When you eat at restaurants, you probably would never dream of trying to negotiate the bill after receiving it. If you enjoyed the meal, this is especially true. Hospitalization and medical treatments, though, are significantly different than steak and potatoes.
In the U.S., medical debt is the top source of debt collections, surpassing even credit card debt and private student loans. Fortunately, you may have some options for lowering your medical bills even after you have completed treatment.
Scrutinize the bill
Billing managers at hospitals and medical offices regularly make mistakes. You should not have to pay the financial cost of someone else’s error, though. Consequently, you may want to consider scrutinizing each bill you receive. If something seems amiss, you should contact the billing office for more information or an amended bill.
Ask for an itemization
While some medical offices itemize their bills, others do not give you much information about what you are paying. If the bill is not clear, you may want to request an itemization. You also may want to know how much your insurance paid for each item on the bill.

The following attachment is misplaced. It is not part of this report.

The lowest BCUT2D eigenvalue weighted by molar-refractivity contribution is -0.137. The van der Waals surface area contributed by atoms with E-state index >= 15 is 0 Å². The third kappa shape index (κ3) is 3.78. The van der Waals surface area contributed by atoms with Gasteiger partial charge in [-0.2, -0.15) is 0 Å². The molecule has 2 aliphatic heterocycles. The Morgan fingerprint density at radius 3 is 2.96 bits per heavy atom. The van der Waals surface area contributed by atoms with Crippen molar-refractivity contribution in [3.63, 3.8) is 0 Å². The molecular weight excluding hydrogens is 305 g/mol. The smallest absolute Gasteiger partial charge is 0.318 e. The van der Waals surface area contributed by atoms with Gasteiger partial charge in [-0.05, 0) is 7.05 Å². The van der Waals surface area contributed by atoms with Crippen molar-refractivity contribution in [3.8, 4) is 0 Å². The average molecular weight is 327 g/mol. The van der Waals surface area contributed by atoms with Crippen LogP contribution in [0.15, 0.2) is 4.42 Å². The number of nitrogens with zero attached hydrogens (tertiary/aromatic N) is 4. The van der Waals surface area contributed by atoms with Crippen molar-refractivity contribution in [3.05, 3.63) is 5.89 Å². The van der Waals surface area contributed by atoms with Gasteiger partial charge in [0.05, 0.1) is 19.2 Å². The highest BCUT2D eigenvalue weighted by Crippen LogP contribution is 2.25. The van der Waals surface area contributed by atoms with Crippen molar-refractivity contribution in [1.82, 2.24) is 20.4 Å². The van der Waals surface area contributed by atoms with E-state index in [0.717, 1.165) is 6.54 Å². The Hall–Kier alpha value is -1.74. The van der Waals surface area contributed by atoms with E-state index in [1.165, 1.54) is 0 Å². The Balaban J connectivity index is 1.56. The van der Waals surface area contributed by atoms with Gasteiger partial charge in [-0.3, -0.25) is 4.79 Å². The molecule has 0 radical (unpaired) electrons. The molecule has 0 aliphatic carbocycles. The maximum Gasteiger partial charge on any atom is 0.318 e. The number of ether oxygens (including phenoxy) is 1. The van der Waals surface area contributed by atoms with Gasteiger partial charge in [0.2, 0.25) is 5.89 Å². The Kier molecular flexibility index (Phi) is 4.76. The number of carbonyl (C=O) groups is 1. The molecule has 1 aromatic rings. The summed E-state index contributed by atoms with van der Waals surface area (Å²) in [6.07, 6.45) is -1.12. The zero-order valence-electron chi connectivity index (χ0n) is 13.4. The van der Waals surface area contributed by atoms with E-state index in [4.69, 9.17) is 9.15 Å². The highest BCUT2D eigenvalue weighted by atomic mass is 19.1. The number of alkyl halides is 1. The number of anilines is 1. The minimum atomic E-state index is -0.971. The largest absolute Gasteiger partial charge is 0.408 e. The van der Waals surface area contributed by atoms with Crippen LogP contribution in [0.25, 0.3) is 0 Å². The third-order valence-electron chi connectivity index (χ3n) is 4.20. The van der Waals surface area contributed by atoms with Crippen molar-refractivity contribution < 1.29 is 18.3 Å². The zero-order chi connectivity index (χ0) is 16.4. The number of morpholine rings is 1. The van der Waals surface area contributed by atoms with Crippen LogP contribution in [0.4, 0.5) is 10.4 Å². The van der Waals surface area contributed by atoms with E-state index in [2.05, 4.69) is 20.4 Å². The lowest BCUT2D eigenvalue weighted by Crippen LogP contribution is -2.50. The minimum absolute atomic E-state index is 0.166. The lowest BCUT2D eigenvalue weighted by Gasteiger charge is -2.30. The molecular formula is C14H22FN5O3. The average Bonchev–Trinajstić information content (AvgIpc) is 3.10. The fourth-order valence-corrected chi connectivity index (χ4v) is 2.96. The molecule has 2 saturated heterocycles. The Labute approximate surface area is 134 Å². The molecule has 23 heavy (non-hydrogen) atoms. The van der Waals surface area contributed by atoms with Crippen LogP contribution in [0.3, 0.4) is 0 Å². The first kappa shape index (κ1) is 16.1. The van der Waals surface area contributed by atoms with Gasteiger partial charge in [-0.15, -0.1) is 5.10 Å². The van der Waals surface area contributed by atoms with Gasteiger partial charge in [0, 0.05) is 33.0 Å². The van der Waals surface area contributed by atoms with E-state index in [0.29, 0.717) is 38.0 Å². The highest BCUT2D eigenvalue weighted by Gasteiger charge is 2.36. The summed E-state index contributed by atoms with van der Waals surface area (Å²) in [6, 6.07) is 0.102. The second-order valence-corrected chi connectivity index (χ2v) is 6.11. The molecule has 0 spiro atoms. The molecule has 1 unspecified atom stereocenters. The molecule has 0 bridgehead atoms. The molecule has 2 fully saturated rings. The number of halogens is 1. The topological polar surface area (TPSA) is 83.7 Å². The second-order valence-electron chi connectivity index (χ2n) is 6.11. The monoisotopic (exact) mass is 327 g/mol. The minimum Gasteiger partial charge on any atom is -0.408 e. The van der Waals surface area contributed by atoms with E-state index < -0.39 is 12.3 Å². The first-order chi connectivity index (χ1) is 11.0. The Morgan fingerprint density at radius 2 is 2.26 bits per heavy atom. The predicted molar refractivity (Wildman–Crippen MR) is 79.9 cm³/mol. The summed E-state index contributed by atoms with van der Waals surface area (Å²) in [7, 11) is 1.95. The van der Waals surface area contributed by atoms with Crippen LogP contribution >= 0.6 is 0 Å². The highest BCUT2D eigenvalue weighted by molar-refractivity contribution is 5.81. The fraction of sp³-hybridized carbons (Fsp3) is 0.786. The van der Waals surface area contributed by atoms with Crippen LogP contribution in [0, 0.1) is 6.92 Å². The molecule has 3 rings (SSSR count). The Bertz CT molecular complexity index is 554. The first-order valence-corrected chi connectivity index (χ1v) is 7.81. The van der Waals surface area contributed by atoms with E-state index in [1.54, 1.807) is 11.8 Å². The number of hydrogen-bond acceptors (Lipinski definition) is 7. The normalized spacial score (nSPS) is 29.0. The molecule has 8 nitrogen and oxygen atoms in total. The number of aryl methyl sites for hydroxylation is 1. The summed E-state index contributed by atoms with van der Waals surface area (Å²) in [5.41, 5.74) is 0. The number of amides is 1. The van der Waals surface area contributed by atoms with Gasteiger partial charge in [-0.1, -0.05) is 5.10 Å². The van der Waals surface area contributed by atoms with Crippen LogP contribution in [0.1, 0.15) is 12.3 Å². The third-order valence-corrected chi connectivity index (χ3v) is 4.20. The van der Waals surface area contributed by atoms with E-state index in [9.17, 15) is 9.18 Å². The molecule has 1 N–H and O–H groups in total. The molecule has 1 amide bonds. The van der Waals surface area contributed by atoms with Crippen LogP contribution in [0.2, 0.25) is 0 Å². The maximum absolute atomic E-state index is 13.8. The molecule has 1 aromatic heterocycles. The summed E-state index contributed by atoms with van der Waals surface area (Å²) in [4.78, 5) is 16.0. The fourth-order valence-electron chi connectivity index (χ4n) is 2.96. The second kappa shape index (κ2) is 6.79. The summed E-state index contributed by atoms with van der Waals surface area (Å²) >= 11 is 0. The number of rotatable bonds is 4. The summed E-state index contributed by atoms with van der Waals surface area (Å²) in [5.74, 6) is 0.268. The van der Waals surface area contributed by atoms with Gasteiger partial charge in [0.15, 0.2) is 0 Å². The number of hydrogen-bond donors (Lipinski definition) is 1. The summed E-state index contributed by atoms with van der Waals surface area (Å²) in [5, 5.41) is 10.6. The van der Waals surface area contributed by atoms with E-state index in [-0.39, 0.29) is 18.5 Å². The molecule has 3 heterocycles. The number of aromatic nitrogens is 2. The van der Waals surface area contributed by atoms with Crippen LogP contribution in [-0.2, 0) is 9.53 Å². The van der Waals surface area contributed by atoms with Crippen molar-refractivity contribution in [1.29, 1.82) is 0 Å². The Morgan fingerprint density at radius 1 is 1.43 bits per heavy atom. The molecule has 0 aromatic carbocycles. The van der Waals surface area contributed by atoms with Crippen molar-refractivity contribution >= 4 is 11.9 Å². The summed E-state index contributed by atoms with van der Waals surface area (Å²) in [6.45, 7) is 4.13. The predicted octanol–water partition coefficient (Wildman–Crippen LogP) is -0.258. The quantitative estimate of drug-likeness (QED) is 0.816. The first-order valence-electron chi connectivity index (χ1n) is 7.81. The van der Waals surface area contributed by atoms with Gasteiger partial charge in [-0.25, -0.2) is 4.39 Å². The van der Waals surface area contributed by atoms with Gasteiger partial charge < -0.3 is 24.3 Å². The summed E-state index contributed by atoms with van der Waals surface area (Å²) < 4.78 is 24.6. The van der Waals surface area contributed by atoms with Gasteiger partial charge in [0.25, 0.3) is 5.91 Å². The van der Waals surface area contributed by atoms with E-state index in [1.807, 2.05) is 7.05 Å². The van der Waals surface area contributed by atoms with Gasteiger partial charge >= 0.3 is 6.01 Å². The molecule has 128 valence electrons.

Get some professional help
Because you must juggle work, family, recreation and other obligations, you simply may not have the time to jump through the necessary hoops to lower your medical bills. You also may lack the experience to know where health care providers are likely to budge. Working with a professional negotiator may help you level the playing field.
You should not have to spend the rest of your life paying off medical bills for treatments you needed. Ultimately, with some persistence, you may be able to reduce or eliminate your outstanding medical debt.